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Screening for psychiatric morbidity in an accident and emergency department.
  1. G Bell,
  2. N Hindley,
  3. G Rajiyah,
  4. R Rosser
  1. Department of Psychiatry, University College and Middlesex School of Medicine, University College London.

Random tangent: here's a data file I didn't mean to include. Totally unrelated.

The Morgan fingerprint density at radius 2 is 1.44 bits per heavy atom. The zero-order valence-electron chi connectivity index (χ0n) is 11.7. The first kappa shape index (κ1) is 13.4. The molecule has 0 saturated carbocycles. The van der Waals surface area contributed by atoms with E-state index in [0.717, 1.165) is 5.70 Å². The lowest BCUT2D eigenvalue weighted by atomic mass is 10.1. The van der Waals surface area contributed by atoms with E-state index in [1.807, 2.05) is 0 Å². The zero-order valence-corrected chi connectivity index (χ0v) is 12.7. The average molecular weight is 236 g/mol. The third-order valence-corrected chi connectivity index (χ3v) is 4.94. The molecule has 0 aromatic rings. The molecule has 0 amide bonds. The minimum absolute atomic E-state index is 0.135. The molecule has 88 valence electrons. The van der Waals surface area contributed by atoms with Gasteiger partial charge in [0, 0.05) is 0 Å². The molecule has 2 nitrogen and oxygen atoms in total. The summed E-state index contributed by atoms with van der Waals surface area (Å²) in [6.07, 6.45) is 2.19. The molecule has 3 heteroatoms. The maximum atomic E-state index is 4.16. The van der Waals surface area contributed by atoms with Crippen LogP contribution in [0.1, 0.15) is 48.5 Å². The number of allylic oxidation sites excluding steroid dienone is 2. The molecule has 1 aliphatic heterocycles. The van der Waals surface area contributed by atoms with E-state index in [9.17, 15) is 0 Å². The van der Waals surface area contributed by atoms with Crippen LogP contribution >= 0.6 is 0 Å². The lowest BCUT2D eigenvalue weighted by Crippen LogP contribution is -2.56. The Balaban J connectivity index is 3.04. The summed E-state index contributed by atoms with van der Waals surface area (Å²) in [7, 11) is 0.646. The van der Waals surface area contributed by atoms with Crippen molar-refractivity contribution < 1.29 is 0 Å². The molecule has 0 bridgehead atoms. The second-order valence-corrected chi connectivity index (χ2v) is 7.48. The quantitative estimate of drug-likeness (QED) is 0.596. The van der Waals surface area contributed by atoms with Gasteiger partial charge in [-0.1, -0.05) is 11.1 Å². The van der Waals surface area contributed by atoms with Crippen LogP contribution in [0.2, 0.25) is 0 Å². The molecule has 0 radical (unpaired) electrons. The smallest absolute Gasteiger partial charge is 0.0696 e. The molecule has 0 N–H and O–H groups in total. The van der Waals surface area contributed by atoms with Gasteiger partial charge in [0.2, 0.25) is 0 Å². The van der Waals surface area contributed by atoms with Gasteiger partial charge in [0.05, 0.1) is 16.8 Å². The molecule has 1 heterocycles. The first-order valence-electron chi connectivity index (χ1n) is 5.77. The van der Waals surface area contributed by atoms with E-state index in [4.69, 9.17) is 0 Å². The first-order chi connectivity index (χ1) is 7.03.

One hundred and twenty A&E Department daytime attenders were screened for psychiatric disorder in a two stage procedure. Thirty-three patients were identified as General Health Questionnaire (GHQ) 'cases' of whom 28 agreed to a psychiatric interview using the Clinical Interview Schedule. Twenty-eight GHQ 'non-cases' were also interviewed. A psychiatric diagnosis was made in 24 patients, 21 of whom were GHQ cases. Patients were more likely to suffer from psychiatric morbidity if the presenting complaint was other than minor trauma. There were trends for psychiatric morbidity to be associated with not being married and living in Bloomsbury Health District (No Fixed Abode or resident) or Northeast London. Sixty-nine percent of cases had a positive past psychiatric history. Ten of 12 cases (83%) requiring primary care intervention were not registered with a GP. It is suggested that appropriate intervention would be for A&E Departments to routinely facilitate such registration. In addition, resources need to be released to make 9am to 5pm walk-in psychiatric services commonplace.

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